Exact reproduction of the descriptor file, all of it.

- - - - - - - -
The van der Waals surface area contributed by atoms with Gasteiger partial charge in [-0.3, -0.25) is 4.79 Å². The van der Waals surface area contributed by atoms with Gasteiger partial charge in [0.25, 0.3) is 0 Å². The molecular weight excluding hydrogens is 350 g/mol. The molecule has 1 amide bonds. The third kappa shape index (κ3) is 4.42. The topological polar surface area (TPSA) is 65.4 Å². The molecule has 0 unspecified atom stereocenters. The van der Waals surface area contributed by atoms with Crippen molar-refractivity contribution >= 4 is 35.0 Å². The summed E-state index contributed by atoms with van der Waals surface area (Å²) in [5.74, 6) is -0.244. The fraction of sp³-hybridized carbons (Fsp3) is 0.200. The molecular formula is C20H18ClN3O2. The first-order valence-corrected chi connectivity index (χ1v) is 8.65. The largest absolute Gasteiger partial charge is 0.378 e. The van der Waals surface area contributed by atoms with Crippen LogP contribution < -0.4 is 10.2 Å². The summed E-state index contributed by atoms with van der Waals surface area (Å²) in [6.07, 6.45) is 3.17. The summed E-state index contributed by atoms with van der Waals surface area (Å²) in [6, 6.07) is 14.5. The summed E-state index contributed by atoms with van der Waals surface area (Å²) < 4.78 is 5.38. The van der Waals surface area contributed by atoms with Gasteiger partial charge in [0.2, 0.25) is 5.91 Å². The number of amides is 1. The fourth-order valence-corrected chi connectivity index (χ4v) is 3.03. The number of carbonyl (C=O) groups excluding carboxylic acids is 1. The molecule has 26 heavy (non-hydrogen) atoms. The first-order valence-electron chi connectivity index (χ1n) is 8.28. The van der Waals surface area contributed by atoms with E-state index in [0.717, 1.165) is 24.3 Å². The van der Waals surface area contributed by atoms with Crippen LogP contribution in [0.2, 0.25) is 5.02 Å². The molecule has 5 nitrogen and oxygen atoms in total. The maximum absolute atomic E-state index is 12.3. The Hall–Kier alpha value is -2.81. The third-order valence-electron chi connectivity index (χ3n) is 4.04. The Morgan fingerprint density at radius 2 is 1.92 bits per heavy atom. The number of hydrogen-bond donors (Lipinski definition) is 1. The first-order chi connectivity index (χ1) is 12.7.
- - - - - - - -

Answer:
The van der Waals surface area contributed by atoms with Gasteiger partial charge in [-0.3, -0.25) is 4.79 Å². The van der Waals surface area contributed by atoms with Gasteiger partial charge in [0.25, 0.3) is 0 Å². The molecular weight excluding hydrogens is 350 g/mol. The molecule has 1 amide bonds. The third kappa shape index (κ3) is 4.42. The topological polar surface area (TPSA) is 65.4 Å². The molecule has 0 unspecified atom stereocenters. The van der Waals surface area contributed by atoms with Crippen molar-refractivity contribution >= 4 is 35.0 Å². The summed E-state index contributed by atoms with van der Waals surface area (Å²) in [5.74, 6) is -0.244. The fraction of sp³-hybridized carbons (Fsp3) is 0.200. The molecular formula is C20H18ClN3O2. The first-order valence-corrected chi connectivity index (χ1v) is 8.65. The largest absolute Gasteiger partial charge is 0.378 e. The van der Waals surface area contributed by atoms with Crippen LogP contribution < -0.4 is 10.2 Å². The summed E-state index contributed by atoms with van der Waals surface area (Å²) in [6.07, 6.45) is 3.17. The summed E-state index contributed by atoms with van der Waals surface area (Å²) in [6, 6.07) is 14.5. The summed E-state index contributed by atoms with van der Waals surface area (Å²) < 4.78 is 5.38. The van der Waals surface area contributed by atoms with Gasteiger partial charge in [0.2, 0.25) is 5.91 Å². The number of amides is 1. The fourth-order valence-corrected chi connectivity index (χ4v) is 3.03. The number of carbonyl (C=O) groups excluding carboxylic acids is 1. The molecule has 26 heavy (non-hydrogen) atoms. The first-order valence-electron chi connectivity index (χ1n) is 8.28. The van der Waals surface area contributed by atoms with E-state index in [0.717, 1.165) is 24.3 Å². The van der Waals surface area contributed by atoms with Crippen LogP contribution in [0.2, 0.25) is 5.02 Å². The molecule has 5 nitrogen and oxygen atoms in total. The maximum absolute atomic E-state index is 12.3. The Hall–Kier alpha value is -2.81. The third-order valence-electron chi connectivity index (χ3n) is 4.04. The Morgan fingerprint density at radius 2 is 1.92 bits per heavy atom. The number of hydrogen-bond donors (Lipinski definition) is 1. The first-order chi connectivity index (χ1) is 12.7.